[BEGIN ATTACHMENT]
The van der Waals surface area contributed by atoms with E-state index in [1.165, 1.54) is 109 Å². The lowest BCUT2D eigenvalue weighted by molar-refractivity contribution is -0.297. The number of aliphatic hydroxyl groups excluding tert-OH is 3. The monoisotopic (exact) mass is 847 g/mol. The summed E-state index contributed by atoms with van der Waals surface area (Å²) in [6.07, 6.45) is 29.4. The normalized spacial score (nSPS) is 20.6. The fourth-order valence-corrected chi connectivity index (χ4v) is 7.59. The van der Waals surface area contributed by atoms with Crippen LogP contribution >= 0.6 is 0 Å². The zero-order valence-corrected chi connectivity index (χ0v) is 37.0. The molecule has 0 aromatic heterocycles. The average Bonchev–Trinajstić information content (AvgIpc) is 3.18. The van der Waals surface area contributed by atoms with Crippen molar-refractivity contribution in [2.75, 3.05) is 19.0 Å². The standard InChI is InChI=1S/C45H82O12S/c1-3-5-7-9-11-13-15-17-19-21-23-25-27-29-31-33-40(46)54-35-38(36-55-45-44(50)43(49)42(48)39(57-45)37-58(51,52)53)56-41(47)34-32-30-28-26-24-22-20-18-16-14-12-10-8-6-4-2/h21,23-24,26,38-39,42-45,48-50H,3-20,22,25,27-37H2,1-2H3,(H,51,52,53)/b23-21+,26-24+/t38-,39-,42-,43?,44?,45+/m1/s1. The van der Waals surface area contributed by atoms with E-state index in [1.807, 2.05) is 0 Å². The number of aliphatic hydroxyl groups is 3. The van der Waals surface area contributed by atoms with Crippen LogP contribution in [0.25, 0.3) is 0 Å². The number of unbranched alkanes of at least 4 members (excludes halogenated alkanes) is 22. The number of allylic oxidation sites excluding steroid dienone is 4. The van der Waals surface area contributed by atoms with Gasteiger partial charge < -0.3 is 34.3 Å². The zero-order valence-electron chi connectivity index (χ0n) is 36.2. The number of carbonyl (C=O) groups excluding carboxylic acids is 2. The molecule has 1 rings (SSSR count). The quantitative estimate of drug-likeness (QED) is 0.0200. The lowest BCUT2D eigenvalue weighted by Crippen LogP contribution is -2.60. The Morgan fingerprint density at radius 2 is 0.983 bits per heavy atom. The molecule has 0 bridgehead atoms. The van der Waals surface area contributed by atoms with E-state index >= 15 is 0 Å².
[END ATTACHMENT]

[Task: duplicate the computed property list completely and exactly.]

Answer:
The van der Waals surface area contributed by atoms with E-state index in [1.165, 1.54) is 109 Å². The lowest BCUT2D eigenvalue weighted by molar-refractivity contribution is -0.297. The number of aliphatic hydroxyl groups excluding tert-OH is 3. The monoisotopic (exact) mass is 847 g/mol. The summed E-state index contributed by atoms with van der Waals surface area (Å²) in [6.07, 6.45) is 29.4. The normalized spacial score (nSPS) is 20.6. The fourth-order valence-corrected chi connectivity index (χ4v) is 7.59. The van der Waals surface area contributed by atoms with Crippen LogP contribution >= 0.6 is 0 Å². The zero-order valence-corrected chi connectivity index (χ0v) is 37.0. The molecule has 0 aromatic heterocycles. The average Bonchev–Trinajstić information content (AvgIpc) is 3.18. The van der Waals surface area contributed by atoms with Crippen molar-refractivity contribution in [2.75, 3.05) is 19.0 Å². The standard InChI is InChI=1S/C45H82O12S/c1-3-5-7-9-11-13-15-17-19-21-23-25-27-29-31-33-40(46)54-35-38(36-55-45-44(50)43(49)42(48)39(57-45)37-58(51,52)53)56-41(47)34-32-30-28-26-24-22-20-18-16-14-12-10-8-6-4-2/h21,23-24,26,38-39,42-45,48-50H,3-20,22,25,27-37H2,1-2H3,(H,51,52,53)/b23-21+,26-24+/t38-,39-,42-,43?,44?,45+/m1/s1. The van der Waals surface area contributed by atoms with E-state index in [1.807, 2.05) is 0 Å². The number of aliphatic hydroxyl groups is 3. The van der Waals surface area contributed by atoms with Crippen LogP contribution in [0.25, 0.3) is 0 Å². The number of unbranched alkanes of at least 4 members (excludes halogenated alkanes) is 22. The number of allylic oxidation sites excluding steroid dienone is 4. The van der Waals surface area contributed by atoms with Gasteiger partial charge < -0.3 is 34.3 Å². The zero-order valence-electron chi connectivity index (χ0n) is 36.2. The number of carbonyl (C=O) groups excluding carboxylic acids is 2. The molecule has 1 rings (SSSR count). The quantitative estimate of drug-likeness (QED) is 0.0200. The lowest BCUT2D eigenvalue weighted by Crippen LogP contribution is -2.60. The Morgan fingerprint density at radius 2 is 0.983 bits per heavy atom. The molecule has 0 bridgehead atoms. The van der Waals surface area contributed by atoms with E-state index >= 15 is 0 Å².